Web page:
• Pregunta 3

    The Temple of Artemis or Artemision (Greek: Ἀρτεμίσιον, Turkish: Artemis Tapınağı), also known less precisely as the Temple of Diana, was a Greek temple dedicated to the goddess Artemis and is one of the Seven Wonders of the Ancient World. It was located in Ephesus (near the modern town of Selçuk in present-day Turkey), and was completely rebuilt three times before its eventual destruction in 401. Only foundations and sculptural fragments of the latest of the temples at the site remain.

  • Pregunta 4

    The Mausoleum at Halicarnassus or Tomb of Mausolus (Persian: آرامگاه هالیکارناسوس‎; Modern Greek: Μαυσωλείο της Αλικαρνασσού; Turkish: Halikarnas Mozolesi) was a tomb built between 353 and 350 BC at Halicarnassus (present Bodrum, Turkey) for Mausolus, a satrap in the Persian Empire, and Artemisia II of Caria, who was both his wife and his sister. The structure was designed by the Greek architects Satyros and Pythius of Priene.

Formas de Pago

  • Pregunta 1

    The Hanging Gardens of Babylon were one of the Seven Wonders of the Ancient World, and the only one whose location has not been definitely established.

    The Hanging Gardens were a distinctive feature of ancient Babylon. They were a great source of pride to the people, and were often described in accounts written by visitors to the city. Possibly built by King Nebuchadnezzar II in 600 BC, the gardens are believed to have been a remarkable feat of engineering: an ascending series of tiered gardens containing all manner of trees, shrubs, and vines. The gardens were said to have looked like a large green mountain constructed of mud bricks, rising from the center of the city.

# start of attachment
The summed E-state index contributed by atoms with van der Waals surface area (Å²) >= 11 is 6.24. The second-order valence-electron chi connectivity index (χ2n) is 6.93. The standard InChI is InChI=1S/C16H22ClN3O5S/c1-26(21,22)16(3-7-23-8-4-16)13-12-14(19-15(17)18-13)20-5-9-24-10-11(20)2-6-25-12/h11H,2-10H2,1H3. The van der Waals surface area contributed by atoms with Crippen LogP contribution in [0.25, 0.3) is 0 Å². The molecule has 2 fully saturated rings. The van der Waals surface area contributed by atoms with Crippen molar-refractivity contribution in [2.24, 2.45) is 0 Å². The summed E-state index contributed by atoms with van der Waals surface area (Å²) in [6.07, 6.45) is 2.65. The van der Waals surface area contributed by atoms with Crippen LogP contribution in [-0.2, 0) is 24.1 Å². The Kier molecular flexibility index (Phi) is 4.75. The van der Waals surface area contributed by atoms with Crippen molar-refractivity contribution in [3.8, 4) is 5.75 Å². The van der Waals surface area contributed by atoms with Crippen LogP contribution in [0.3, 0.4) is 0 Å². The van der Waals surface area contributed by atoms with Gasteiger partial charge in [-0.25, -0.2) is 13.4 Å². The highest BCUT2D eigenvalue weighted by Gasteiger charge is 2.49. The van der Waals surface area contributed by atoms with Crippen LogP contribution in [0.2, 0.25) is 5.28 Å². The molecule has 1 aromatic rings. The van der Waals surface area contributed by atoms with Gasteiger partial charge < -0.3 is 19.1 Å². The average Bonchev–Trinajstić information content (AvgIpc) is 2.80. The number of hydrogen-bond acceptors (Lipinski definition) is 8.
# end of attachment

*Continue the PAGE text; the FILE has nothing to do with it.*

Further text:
• Pregunta 2

    The Statue of Zeus at Olympia was a giant seated figure, about 13 m (43 ft) tall, made by the Greek sculptor Phidias around 435 BC at the sanctuary of Olympia, Greece, and erected in the Temple of Zeus there. A sculpture of ivory plates and gold panels over a wooden framework, it represented the god Zeus sitting on an elaborate cedar wood throne ornamented with ebony, ivory, gold and precious stones. It was regarded as one of the Seven Wonders of the Ancient World until its eventual loss and destruction during the 5th century AD. No copy of the statue has ever been found, and details of its form are known only from ancient Greek descriptions and representations on coins.

  • Pregunta 3

    The Temple of Artemis or Artemision (Greek: Ἀρτεμίσιον, Turkish: Artemis Tapınağı), also known less precisely as the Temple of Diana, was a Greek temple dedicated to the goddess Artemis and is one of the Seven Wonders of the Ancient World. It was located in Ephesus (near the modern town of Selçuk in present-day Turkey), and was completely rebuilt three times before its eventual destruction in 401. Only foundations and sculptural fragments of the latest of the temples at the site remain.

  • Pregunta 4

    The Mausoleum at Halicarnassus or Tomb of Mausolus (Persian: آرامگاه هالیکارناسوس‎; Modern Greek: Μαυσωλείο της Αλικαρνασσού; Turkish: Halikarnas Mozolesi) was a tomb built between 353 and 350 BC at Halicarnassus (present Bodrum, Turkey) for Mausolus, a satrap in the Persian Empire, and Artemisia II of Caria, who was both his wife and his sister. The structure was designed by the Greek architects Satyros and Pythius of Priene.